Kirk Hill

History & Heritage
It was here that St Ebba (Æbbe ) reputedly founded her monastery sometime around AD 643 and became associated with the performance of many miracles

About Kirk Hill

The Kirk Hill of St. Abbs Head in medieval times was the centre of the important cult of St. Ebbe (Æbbe) of Coldingham, recognised as the mother of Northumbria. The historical Æbbe as describe by Bede and others, was a member of the Northumbrian royal family and abbess of the double monastery of Coludi Urbs in the latter C7th. Her monastery was destroyed by fire in 679. It was rebuilt in but later despoiled by Danish invaders, an event that gave birth to a legend of St. Æbbe. Hoping to discourage Viking lust, the nuns were said to have mutilated their faces in the hope of being spared from a fate worse than death

There are now the only remnants of a monastic settlement, however, there are faint outlines of buildings, field boundaries and a rectangular burial site dating from the 12th century. These are the scant traces of a Benedictine chapel established in 1188 and dedicated to Æbbe by monks from Coldingham Priory.

Æbbe was a great teacher and politician and close friend of St. Cuthbert who visited Æbbe's monastery to instruct the community. It was said that at night Cuthbert would disappear to bathe and pray in the sea, to stop himself succumbing to temptations of the flesh. Very early one morning, a monk from the monastery spied him praying and singing psalms in the sea and as Cuthbert came ashore, he saw or imagined he saw two otters bound out of the sea and dry Cuthbert’s feet.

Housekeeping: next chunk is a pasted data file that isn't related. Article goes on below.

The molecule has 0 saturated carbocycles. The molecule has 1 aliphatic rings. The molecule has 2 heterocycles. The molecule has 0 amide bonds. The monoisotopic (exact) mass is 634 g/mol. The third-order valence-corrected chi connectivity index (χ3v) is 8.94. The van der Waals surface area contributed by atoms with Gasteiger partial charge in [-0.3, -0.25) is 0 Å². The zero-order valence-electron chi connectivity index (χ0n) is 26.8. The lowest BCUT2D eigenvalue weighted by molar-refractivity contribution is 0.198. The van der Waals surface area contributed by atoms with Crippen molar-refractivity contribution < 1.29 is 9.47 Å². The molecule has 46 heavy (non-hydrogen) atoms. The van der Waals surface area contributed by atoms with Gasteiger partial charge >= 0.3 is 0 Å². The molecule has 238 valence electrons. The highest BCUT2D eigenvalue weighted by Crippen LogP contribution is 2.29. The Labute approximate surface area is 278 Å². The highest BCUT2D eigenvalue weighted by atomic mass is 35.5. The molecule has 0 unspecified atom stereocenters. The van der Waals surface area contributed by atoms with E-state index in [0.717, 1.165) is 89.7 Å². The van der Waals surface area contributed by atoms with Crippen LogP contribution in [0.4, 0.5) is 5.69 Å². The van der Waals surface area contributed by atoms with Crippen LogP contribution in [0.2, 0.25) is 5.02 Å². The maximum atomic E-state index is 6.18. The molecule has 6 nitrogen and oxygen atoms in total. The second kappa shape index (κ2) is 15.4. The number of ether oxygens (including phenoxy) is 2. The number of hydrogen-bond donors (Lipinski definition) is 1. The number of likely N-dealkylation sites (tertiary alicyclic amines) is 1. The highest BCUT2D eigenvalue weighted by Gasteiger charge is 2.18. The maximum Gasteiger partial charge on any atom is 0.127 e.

Ebbe’s veneration was created when a local layman, Henry, who had a lover, but tired of her, whereupon the spurned mistress poisoned him. He lost his senses, and on being brought to the shrine of St. Michael in Coldingham Priory Church, he was cured., he was instructed to build an oratory to St. Æbbe on St. Abbs Head. As miracles abounded and crowds gathered, the Coldingham monks, originally many of whom were sceptical, eventually came around and rebuilt the oratory.

A historical manuscript attributed to Reginald records 43 miracles, all excepting one being healing cures and unusually, nearly half described as youthful. Three centres of supernatural power were involved: St. Abbs Head and the two healing springs nearby, one on the summit, and one near sea level at the foot of Kirk Hill. 79% of the miracles are said to be located at the oratory. The triptych of oratory, fountain and church is described in the case of a poor blind woman who went to the oratory, prays, is told by Æbbe in a dream to wash in her fountain, which she does, and returns cured to Coldingham where she swears her experiences to the monks who fill the church with praise.

Many women used the oratory, as they were not permitted access to the sanctuary of a Benedictine church, supported the Cult of St. Ebbe. The oratory provided by the monks contained an altar dedicated to the Lord and Æbbe, completed in 1188. The high point of worship was the service held at the shrine chapel on 24th June annually, close to the important church calendar marker of the 21st June summer solstice.

In C14th, on orders of the Prior of Coldingham, the St. Abbs Kirk was built, probably in 1380. The old churchyard and parts of the walls remained on the Kirk Hill until the C19th.

The walk is straightforward but is strongly recommended that you wear walking footwear.

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